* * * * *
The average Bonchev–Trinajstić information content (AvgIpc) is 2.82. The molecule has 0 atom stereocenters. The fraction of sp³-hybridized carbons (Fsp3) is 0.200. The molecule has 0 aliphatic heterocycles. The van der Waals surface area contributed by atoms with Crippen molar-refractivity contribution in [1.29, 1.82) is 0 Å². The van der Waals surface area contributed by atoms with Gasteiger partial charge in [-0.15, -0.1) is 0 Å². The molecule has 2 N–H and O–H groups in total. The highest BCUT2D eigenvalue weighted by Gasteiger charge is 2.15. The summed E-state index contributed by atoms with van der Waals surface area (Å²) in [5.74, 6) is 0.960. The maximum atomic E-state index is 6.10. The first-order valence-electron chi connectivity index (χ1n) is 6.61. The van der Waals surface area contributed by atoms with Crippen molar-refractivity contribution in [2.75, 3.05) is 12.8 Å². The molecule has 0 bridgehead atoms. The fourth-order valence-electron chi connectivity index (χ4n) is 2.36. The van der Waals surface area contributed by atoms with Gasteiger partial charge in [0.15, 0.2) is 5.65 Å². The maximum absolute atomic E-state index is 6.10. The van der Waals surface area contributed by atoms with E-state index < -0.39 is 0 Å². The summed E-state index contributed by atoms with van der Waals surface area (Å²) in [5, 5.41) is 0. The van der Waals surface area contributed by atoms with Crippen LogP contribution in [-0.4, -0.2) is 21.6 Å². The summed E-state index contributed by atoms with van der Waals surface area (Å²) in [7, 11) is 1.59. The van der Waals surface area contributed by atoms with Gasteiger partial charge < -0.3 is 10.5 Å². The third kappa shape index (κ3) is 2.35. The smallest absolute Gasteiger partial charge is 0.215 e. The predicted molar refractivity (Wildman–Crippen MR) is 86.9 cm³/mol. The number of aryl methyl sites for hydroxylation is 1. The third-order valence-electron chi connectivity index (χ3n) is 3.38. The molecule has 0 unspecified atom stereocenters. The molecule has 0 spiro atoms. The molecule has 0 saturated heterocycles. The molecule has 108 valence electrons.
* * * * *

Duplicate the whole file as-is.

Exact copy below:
The average Bonchev–Trinajstić information content (AvgIpc) is 2.82. The molecule has 0 atom stereocenters. The fraction of sp³-hybridized carbons (Fsp3) is 0.200. The molecule has 0 aliphatic heterocycles. The van der Waals surface area contributed by atoms with Crippen molar-refractivity contribution in [1.29, 1.82) is 0 Å². The van der Waals surface area contributed by atoms with Gasteiger partial charge in [-0.15, -0.1) is 0 Å². The molecule has 2 N–H and O–H groups in total. The highest BCUT2D eigenvalue weighted by Gasteiger charge is 2.15. The summed E-state index contributed by atoms with van der Waals surface area (Å²) in [5.74, 6) is 0.960. The maximum atomic E-state index is 6.10. The first-order valence-electron chi connectivity index (χ1n) is 6.61. The van der Waals surface area contributed by atoms with Crippen molar-refractivity contribution in [2.75, 3.05) is 12.8 Å². The molecule has 0 bridgehead atoms. The fourth-order valence-electron chi connectivity index (χ4n) is 2.36. The van der Waals surface area contributed by atoms with Gasteiger partial charge in [0.15, 0.2) is 5.65 Å². The maximum absolute atomic E-state index is 6.10. The van der Waals surface area contributed by atoms with E-state index < -0.39 is 0 Å². The summed E-state index contributed by atoms with van der Waals surface area (Å²) in [5, 5.41) is 0. The van der Waals surface area contributed by atoms with Crippen LogP contribution in [-0.4, -0.2) is 21.6 Å². The summed E-state index contributed by atoms with van der Waals surface area (Å²) in [7, 11) is 1.59. The van der Waals surface area contributed by atoms with Gasteiger partial charge < -0.3 is 10.5 Å². The third kappa shape index (κ3) is 2.35. The smallest absolute Gasteiger partial charge is 0.215 e. The predicted molar refractivity (Wildman–Crippen MR) is 86.9 cm³/mol. The number of aryl methyl sites for hydroxylation is 1. The third-order valence-electron chi connectivity index (χ3n) is 3.38. The molecule has 0 unspecified atom stereocenters. The molecule has 0 spiro atoms. The molecule has 0 saturated heterocycles. The molecule has 108 valence electrons.